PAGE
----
Then Jesus was led by the Spirit into the wilderness to be tempted by the devil. After fasting forty days and forty nights, he was hungry.
Often times, Lent becomes a shortened, more attainable version of New Year’s Resolution Round 2. I am certainly guilty of this. Even if my small sacrifice is a genuine offering to God, it israther convenient to be “giving up sweets” just before the weather warms up and the bathing suits come out.
For forty days, we deny ourselves just as Christ did. We are tempted, just as He was, and in our fasting, we call upon Him for strength and sustenance. We prepare our hearts for the greatest miracle of all time – the God of the universe rising from the dead. The point is not to have an excuse to shed three pounds. We give something up that we are attached to, that we value. In its absence our focus not only turns back to the Lord, but is also sharpened and clarified.
Living in a state in which my community has been shifting just about every three months, I have become far too connected to social media. Facebook and Instagram allow me to stay in touch with people I can’t see in person – kind of (Phone calls are much more authentic and effective). They’re also my go-to distractions when I’m bored or procrastinating. I’ve even resorted to watching TV, something I’ve rarely done in the past. These are not bad things, but, minor as they may seem, they have become idols in my life. Most of the time I don’t even realize it, but I use them to fill a piece inside of me that I should be allowing God to fill.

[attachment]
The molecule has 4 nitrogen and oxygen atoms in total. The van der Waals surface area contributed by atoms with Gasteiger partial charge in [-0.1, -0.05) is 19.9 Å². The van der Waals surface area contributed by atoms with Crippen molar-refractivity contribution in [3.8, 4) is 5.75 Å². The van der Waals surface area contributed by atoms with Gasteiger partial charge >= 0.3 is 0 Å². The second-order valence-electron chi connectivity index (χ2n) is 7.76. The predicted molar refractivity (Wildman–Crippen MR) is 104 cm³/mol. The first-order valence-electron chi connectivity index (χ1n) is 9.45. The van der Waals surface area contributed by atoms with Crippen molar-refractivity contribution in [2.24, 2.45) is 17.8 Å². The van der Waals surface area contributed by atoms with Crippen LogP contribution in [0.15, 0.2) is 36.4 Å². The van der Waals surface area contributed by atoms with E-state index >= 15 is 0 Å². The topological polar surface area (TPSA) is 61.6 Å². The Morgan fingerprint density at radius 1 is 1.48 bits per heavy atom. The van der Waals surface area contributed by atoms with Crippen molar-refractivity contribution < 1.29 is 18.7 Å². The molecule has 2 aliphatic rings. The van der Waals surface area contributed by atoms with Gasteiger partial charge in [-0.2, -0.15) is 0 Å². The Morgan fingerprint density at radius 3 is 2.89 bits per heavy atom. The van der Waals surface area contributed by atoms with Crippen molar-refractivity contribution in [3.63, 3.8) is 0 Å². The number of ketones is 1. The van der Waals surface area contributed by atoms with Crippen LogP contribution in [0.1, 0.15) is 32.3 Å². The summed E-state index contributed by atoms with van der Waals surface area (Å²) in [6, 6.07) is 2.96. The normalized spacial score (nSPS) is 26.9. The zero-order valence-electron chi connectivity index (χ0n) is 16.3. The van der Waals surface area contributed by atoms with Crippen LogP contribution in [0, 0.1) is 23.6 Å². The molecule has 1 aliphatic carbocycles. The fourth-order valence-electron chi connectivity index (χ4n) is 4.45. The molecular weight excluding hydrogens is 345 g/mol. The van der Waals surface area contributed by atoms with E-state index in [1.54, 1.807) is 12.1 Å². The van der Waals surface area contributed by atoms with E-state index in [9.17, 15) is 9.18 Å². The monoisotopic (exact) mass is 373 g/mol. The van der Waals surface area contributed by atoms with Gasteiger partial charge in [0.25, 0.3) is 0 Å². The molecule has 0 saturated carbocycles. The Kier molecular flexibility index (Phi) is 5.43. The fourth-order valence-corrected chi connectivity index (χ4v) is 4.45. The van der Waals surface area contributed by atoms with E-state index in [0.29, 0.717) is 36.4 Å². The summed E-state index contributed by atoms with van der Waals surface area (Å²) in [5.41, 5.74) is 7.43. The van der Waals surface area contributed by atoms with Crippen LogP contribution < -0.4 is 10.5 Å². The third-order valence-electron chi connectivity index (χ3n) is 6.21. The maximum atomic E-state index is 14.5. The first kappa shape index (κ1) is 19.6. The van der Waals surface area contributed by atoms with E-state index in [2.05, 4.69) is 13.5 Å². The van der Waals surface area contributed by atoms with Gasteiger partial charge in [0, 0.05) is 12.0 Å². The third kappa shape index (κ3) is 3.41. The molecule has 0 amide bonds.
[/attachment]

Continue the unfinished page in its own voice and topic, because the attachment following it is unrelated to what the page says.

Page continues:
Tonight I spontaneously joined some interns for an incredible few hours of worship at National Community Church. I’ve been planning on giving up Facebook for Lent, but this time of prayer allowed me to really consider the value and meaning of Lent. “You deserve all my worship. You deserve all my praise,” one song went, and I really sensed a call to deeper sacrifice and discipline. Along with Facebook, I will be fasting from all forms of media entertainment this year. I’m also going to be spending an hour in scripture every day – 30 minutes when I first wake up using the 40 Days of Lent
study, and another half hour during stillness at work meditating and memorizing the Sermon on the Mount. We’re still talking first-world sacrifices here, but I will certainly need the Lord to help me through this Lenten season. Jesus was hungry in the wilderness, and then He was tempted. I will have urges both to log on to Facebook and to skip out on a devotional. I hope these days leading to Easter will be ones of deep spiritual growth, and for that to happen, the idols still standing between my Redeemer and me must be cleared away.